The Adycha (Russian: Адыча; Yakut: Адыаччы) is a river in the Republic of Sakha in Russia. It is a right hand tributary of the Yana, and is 715 kilometres (444 mi) long, with a drainage basin of 89,800 square kilometres (34,700 sq mi).[1]

Adycha
Yana river.png
Basin of the Yana.
Native nameАдыаччы
Location
CountryYakutia, Russia
Physical characteristics
Source 
 • locationChersky Range
 • coordinates65°35′36″N 140°11′2″E / 65.59333°N 140.18389°E / 65.59333; 140.18389
 • elevation1,900 m (6,200 ft)
MouthYana
 • coordinates
68°12′48″N 134°46′13″E / 68.2132°N 134.7703°E / 68.2132; 134.7703Coordinates: 68°12′48″N 134°46′13″E / 68.2132°N 134.7703°E / 68.2132; 134.7703
 • elevation
108 m (354 ft)
Length715 km (444 mi)
Basin size89,800 km2 (34,700 sq mi)
Discharge 
 • average512 m3/s (18,100 cu ft/s)
Basin features
ProgressionYanaLaptev Sea

At the end of the Soviet period, a big dam with a hydroelectric station was planned to be built on the river, but following perestroika and economic difficulties in the country the project was given up.

CourseEdit

The river begins in the western flank of the Chersky Range at an elevation of 1,900 metres (6,200 ft). It heads roughly north and northwest across a wide river valley where taiga and forest tundra predominate, bending around the northern end of the Tirekhtyakh Range. Finally, after flowing across the western end of the Kisilyakh Range, it joins river Yana from the right about 30 kilometres (19 mi) to the north of Batagay and roughly 30 kilometres (19 mi) to the south of the confluence with the Oldzho. The river is also known as "Borong" (Russian: Боронг) in a section of its upper course.[2]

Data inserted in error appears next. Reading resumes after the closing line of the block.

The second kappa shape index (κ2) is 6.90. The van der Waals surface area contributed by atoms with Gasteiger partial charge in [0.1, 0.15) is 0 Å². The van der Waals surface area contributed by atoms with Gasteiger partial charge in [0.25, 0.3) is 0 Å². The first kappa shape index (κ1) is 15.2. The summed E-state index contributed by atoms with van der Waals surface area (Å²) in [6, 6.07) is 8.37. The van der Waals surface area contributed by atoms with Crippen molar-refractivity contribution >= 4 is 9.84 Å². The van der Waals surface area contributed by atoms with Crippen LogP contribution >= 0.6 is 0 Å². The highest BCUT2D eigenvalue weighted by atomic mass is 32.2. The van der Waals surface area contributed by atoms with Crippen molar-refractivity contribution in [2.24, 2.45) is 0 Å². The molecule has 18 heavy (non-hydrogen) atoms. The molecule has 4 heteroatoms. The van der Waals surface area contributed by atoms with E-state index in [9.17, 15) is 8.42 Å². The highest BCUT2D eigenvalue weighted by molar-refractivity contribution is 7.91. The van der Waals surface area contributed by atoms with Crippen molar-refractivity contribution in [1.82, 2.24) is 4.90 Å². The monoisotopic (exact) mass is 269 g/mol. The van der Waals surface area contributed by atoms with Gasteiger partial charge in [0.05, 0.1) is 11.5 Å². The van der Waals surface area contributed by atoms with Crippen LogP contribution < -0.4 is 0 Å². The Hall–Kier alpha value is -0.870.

River Adycha freezes in October and is under thick ice until the end of May. For about 4½ months it is frozen to the bottom. Part of the river is navigable after the thaw.

TributariesEdit

The main tributaries of the Adycha are Delakag (Делакаг), Charky (Чаркы) and Tuostakh (Туостах) on the right; and Derbeke (Дербеке), Nelgese (Нельгесе) and Borulakh (Борулах) on the left.

 
Map section showing the Kisilyakh Range in the middle and part of the course of the Adycha on the left.

See alsoEdit

ReferencesEdit

  1. ^ Russian State Water Register - Adycha
  2. ^ Adycha — статья из Большой советской энциклопедии. Great Soviet Encyclopedia